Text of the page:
HP calculators: origin of prefix key labels f and g  Printable Version + HP Forums (https://archived.hpcalc.org/museumforum) + Forum: HP Museum Forums (https://archived.hpcalc.org/museumforum/forum1.html) + Forum: Old HP Forum Archives (https://archived.hpcalc.org/museumforum/forum2.html) + Thread: HP calculators: origin of prefix key labels f and g (/thread234293.html) 
HP calculators: origin of prefix key labels f and g  M Habl  11212012 I am wondering about the motivation of HP developers to label the prefix keys of the RPN calculators in the 70s and 80s by the letters f and g. Obviously, the reason was not absolutely substantive as later angled arrows were invented instead.
Re: HP calculators: origin of prefix key labels f and g  Walter B  11212012 In mathematics, f and g are common names for arbitrary functions. The first appearance of these named prefixes was on the HP65, which had f, f^(1), and g, as you can see in this very museum. I think HP took these letters from math  but that's just my personal view.
Re: HP calculators: origin of prefix key labels f and g  Gerson W. Barbosa  11212012 You are absolutely right.
Re: HP calculators: origin of prefix key labels f and g  Eric Smith  11212012 I was a bit disappointed when they left the "f" designation off of the gold shift key on the HP41C, but somehow I learned to cope. I was happy to see my old friends "f" and "g" again on the Voyager series.
Re: HP calculators: origin of prefix key labels f and g  Luiz C. Vieira (Brazil)  11212012 I, too, follow your reasoning.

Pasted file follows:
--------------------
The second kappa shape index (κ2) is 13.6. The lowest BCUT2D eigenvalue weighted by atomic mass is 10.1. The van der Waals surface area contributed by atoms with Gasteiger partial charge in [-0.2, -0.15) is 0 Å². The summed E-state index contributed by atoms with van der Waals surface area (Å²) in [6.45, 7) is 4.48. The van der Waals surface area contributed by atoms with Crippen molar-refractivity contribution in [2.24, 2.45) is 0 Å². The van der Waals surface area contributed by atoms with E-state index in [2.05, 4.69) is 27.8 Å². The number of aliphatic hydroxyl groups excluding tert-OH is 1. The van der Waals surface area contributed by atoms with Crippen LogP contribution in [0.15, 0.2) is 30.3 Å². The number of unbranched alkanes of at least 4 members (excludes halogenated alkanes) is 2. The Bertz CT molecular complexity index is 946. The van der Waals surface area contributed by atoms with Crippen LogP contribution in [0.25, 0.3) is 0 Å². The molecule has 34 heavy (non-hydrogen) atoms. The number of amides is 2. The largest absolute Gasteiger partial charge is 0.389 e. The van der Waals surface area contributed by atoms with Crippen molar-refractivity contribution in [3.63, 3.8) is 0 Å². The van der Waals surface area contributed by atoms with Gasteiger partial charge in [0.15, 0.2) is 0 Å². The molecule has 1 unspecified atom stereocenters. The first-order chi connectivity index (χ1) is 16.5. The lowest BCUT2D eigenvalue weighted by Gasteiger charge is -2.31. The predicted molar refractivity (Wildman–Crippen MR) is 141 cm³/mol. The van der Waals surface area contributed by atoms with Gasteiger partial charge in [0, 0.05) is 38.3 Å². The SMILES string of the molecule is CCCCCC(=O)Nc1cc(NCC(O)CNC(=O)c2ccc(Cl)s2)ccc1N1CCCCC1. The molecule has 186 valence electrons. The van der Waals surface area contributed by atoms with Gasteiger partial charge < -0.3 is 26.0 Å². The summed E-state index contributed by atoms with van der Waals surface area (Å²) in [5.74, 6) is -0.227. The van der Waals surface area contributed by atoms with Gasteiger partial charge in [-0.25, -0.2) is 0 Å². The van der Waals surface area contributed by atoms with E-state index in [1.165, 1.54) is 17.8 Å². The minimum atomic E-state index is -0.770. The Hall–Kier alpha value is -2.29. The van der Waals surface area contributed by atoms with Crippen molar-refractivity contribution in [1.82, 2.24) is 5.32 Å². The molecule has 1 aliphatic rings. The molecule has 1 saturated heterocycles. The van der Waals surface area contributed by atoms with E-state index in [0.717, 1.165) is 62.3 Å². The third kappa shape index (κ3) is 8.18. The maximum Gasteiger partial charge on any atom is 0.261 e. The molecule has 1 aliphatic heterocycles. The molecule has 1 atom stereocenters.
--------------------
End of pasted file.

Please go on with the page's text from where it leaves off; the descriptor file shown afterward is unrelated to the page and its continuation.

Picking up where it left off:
Re: HP calculators: origin of prefix key labels f and g  Eddie W. Shore  11212012 Quote: I don't know the official reason, but I always assumed that since f and g were common names for functions (f(x), g(x)), HP used f and g as names for alternate functions.
Eddie
Re: HP calculators: origin of prefix key labels f and g  BobVA  11212012 My high school buddy and I shared a certain amount of astonishment when we saw the "h" shift on the HP67. This was surely the last word in computation! :)
Bob
Re: HP calculators: origin of prefix key labels f and g  John M (Ottawa)  11212012 Now a better question  when did the practice of using f(x) and g(x) for functions originate? The earliest calculus textbook I have from late 1800s already used f(x) and g(x). Does this originate back to Sir Isaac Newton himself?
Re: HP calculators: origin of prefix key labels f and g  Gerson W. Barbosa  11212012 The notation f(x) for a function of x was first used by Leonard Euler, according to this book: Re: HP calculators: origin of prefix key labels f and g  Thomas Radtke  11222012 It all started with a gold key on the 45, so I take it as a reminicence to the classics. Other calculators like the 27S followed with a plain blue shift key for blue labelled functions.